The students were so great to with – engaged, determined and smart – so we plan to offer some more MAP workshops for students in the Autumn term.
Cells, Senses and C.Elegans and GCSE Body Experience – collaboration with undergraduate students from FLS
Posted June 5, 2012on:
Back in March, we hosted two special days aimed at KS4 and A-Level students. We had been working closely with 3rd year undergraduate students from Faculty of Life Sciences from University of Manchester who had been developing activities to be delivered in the museum during these bespoke events.
The first one, on 9th March was entitled ‘GCSE Body Experience’ where 80 students from St Peters RC School, West Hill School, Rydal Penrhos School and St James RC School attended The students took part in workshops exploring different parts of the body, from eyes and ears to gut and immune system. Some comments from teachers that attended are below:
“Well researched, well presented in a logical progression. Challenged students and extended them. Students were engaged and on board” Teacher, Rydal Penrhos.
The A-Level event ‘Cells, Senses and C.Elegans’ was a couple of weeks later on 22nd March. 85 students came along from Holy Cross College, Cardinal Newman College and Sedburgh School. The workshops included topics such as HIV, embryonic development, C.elegans and oogenesis. Some teacher comments about the event are below:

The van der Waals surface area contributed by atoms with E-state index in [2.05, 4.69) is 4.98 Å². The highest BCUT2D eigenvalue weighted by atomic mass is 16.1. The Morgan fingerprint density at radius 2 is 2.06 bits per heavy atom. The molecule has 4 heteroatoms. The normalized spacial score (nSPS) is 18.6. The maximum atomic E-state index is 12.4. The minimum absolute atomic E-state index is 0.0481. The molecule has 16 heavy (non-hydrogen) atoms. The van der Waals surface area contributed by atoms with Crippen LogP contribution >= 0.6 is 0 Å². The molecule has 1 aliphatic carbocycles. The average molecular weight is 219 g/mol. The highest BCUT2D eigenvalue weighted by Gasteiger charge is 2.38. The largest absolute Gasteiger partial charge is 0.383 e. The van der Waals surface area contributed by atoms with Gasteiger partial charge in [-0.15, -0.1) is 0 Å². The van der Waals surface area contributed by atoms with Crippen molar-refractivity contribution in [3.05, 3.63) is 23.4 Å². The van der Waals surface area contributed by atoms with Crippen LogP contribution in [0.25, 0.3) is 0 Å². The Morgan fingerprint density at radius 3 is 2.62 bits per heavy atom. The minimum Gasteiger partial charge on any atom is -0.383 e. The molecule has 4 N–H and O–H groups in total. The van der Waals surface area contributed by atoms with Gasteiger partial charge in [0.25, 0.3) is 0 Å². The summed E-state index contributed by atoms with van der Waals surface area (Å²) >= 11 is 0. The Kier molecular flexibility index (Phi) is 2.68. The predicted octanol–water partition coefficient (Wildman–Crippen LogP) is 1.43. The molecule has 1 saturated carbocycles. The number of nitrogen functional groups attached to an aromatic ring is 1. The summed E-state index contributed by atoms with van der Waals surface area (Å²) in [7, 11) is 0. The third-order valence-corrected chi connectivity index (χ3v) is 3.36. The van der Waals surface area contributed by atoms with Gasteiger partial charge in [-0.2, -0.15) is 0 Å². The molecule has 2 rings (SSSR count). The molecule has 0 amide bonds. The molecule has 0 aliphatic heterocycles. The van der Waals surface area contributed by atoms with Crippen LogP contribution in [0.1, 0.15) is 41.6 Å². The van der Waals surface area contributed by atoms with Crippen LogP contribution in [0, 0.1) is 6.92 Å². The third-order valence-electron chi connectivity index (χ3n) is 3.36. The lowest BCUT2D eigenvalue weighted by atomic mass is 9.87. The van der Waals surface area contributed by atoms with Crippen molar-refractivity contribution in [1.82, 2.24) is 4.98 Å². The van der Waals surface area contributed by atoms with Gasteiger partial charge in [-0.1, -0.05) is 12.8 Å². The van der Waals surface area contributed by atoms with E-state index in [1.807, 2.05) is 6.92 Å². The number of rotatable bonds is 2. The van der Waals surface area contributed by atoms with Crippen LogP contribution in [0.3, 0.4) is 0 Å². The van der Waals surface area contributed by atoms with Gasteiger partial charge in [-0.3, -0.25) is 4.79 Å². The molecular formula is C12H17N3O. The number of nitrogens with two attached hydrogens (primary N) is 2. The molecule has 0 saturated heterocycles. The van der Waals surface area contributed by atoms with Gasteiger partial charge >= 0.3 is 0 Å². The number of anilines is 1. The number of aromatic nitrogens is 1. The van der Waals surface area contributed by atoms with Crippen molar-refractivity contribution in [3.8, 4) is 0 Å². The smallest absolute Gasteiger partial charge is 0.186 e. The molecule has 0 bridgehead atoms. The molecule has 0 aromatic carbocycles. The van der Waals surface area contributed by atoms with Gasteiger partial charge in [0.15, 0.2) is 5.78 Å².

“The students were fully engaged and could relate to a lot of the content as well as gain further insight into the subject” Teacher, Cardinal Newman College
“Excellent materials and presentation. A totally new topic which made my students think!” Teacher, Sedburgh School
James, one of the undergrads involved gives his thoughts below:
“My initial thought was that the museum would be an easier choice, until I realised I would have to interact with GCSE and A-Level pupils which I haven’t done since I was one of them! It became daunting very quickly but after working with the museum staff and developing a resource which I was confident in, my jitters subsided…slightly. Each group and especially each year group was very different and it required lots of on the spot thinking – something which became easier the more time I did the activities. From the responses I got, the students had a great time, not just at my session but at all the sessions. I learnt a lot about myself and about how to overcome obstacles, and ended up with sessions that I am proud of!” James Topham, 3rd Year undergraduate at The University of Manchester
Overall, it was a really successful event in which both the students delivering the activities and students attending both really enjoyed the events. We will be running these days again next year, so look out for them being advertised if you are interested in bringing your students to this unique day.
Some pictures of the events are in the gallery below: